Being the last wife meant that the other wives would be jealous of her because their husband would spend more nights in her room than with all of them combined and being the only child of his mother meant that his other siblings too would be jealous of him. Of the way his eating bowl was always garnished with extra morsels of meat anytime his mother cooked her delicious Iyaan and Owo (Yam and Owo stew) or of the way his mother heaped mounds of jollof rice on his plate every Sunday afternoon.
It wasn’t until the Christmas he spent in Lagos, the Christmas he was raped by his mother’s friend’s maid that he became aware of himself. The Christmas after his father died, after which they were forced out of the house in Uselu, taking whatever was left of their belongings and leaving Benin because they blamed his mother for his father’s death.
He would never tell his mother about the incident with the maid because he had enjoyed it and because the day before the incident, they attended mass at St Dominic’s in Yaba where he had received Holy Communion. He would never speak of the day he got into a fight at the new school he attended in Maryland where he thrust a knife into the arm of the head boy. His mother will never know that he stole car parts in Surulere and Ojuelegba because they were broke. Only he will understand the depression he felt when he had to drop out of Unilag, how he became familiar with the taste of dry gin, the smell of tobacco and the emphatic feeling of female tongues circling his penis.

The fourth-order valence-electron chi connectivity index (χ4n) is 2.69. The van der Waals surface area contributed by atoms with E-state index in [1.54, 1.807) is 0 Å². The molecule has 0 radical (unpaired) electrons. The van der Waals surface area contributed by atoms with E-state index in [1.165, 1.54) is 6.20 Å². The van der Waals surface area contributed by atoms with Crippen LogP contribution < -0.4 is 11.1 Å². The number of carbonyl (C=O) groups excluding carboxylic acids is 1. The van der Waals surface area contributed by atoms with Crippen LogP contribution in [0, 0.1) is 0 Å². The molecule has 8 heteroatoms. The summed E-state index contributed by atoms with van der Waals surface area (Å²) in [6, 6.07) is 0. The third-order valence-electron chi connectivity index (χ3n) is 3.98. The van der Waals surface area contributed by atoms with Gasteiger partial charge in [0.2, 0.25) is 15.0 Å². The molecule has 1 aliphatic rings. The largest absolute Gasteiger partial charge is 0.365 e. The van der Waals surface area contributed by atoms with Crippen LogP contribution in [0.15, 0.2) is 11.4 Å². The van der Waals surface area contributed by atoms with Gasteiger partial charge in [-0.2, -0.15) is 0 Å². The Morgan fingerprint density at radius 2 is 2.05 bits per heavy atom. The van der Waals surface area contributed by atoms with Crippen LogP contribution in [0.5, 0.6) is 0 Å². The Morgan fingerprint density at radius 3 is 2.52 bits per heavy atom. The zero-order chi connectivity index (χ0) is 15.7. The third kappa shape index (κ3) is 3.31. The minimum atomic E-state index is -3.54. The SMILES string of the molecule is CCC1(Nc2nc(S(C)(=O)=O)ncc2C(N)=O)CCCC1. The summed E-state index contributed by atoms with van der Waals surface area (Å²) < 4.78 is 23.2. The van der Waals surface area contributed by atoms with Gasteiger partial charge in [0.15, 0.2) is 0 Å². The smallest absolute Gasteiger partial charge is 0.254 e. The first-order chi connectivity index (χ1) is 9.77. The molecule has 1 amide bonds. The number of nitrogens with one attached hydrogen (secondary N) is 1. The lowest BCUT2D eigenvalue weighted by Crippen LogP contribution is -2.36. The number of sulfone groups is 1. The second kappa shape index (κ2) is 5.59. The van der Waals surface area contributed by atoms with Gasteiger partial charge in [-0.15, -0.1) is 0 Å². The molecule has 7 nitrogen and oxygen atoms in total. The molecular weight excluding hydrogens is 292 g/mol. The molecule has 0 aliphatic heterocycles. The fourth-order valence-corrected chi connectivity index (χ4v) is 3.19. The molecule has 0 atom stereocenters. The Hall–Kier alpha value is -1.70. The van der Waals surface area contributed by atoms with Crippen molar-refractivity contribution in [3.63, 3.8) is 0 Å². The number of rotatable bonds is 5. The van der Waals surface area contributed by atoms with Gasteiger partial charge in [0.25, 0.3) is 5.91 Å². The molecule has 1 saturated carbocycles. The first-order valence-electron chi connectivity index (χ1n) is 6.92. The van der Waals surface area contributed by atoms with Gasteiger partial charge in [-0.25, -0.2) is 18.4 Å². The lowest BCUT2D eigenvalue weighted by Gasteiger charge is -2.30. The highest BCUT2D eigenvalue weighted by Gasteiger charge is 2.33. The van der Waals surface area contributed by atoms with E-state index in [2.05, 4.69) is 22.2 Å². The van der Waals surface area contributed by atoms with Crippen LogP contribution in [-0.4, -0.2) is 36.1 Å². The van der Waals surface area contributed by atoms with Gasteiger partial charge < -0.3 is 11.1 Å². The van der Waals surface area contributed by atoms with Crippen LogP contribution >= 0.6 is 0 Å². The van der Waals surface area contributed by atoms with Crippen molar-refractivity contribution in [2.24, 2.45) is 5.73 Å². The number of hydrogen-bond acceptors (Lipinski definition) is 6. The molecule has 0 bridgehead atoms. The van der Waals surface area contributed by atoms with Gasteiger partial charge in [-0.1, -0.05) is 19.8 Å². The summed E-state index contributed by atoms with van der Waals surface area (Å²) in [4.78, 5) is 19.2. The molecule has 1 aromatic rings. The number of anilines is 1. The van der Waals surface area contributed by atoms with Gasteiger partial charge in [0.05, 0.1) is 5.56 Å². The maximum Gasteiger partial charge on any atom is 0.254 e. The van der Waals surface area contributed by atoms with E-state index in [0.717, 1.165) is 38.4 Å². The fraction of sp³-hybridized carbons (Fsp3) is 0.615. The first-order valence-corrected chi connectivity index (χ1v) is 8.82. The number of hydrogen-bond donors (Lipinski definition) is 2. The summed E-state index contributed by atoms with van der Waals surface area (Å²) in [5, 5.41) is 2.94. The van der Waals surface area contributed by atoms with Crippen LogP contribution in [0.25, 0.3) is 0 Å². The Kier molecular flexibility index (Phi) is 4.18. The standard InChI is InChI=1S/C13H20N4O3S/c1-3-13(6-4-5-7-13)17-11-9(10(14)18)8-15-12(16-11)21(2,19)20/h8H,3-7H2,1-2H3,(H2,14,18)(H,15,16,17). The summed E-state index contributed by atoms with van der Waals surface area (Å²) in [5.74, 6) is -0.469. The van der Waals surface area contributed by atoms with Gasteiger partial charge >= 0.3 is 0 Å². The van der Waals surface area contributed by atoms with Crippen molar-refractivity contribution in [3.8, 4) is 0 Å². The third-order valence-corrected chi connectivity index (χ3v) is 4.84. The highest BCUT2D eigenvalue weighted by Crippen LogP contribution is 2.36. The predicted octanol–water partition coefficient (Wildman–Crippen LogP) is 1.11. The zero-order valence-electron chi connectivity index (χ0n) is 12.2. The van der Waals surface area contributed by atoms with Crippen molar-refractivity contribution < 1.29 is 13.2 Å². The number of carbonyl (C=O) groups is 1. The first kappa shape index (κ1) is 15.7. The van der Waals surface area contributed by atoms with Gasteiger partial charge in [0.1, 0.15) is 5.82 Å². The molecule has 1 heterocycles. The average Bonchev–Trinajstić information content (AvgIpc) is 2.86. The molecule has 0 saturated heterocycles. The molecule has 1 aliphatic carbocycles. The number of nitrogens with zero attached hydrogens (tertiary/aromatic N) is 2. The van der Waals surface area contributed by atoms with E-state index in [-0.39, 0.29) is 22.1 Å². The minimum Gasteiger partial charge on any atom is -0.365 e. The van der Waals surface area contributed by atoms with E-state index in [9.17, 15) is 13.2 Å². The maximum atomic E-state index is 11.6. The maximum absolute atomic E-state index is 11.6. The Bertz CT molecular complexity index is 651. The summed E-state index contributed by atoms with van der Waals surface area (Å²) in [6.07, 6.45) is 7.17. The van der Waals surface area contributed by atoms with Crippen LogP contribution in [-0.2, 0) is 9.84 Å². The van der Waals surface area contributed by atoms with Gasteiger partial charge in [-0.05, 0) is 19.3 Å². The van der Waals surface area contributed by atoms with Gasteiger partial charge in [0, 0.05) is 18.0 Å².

He struggled alone, suffering from PTSD the night his mother disappeared without a trace, just after their house was robbed for the fifth time. He stopped going to church, never touched his Bible and was in a state of despair until he met Osato.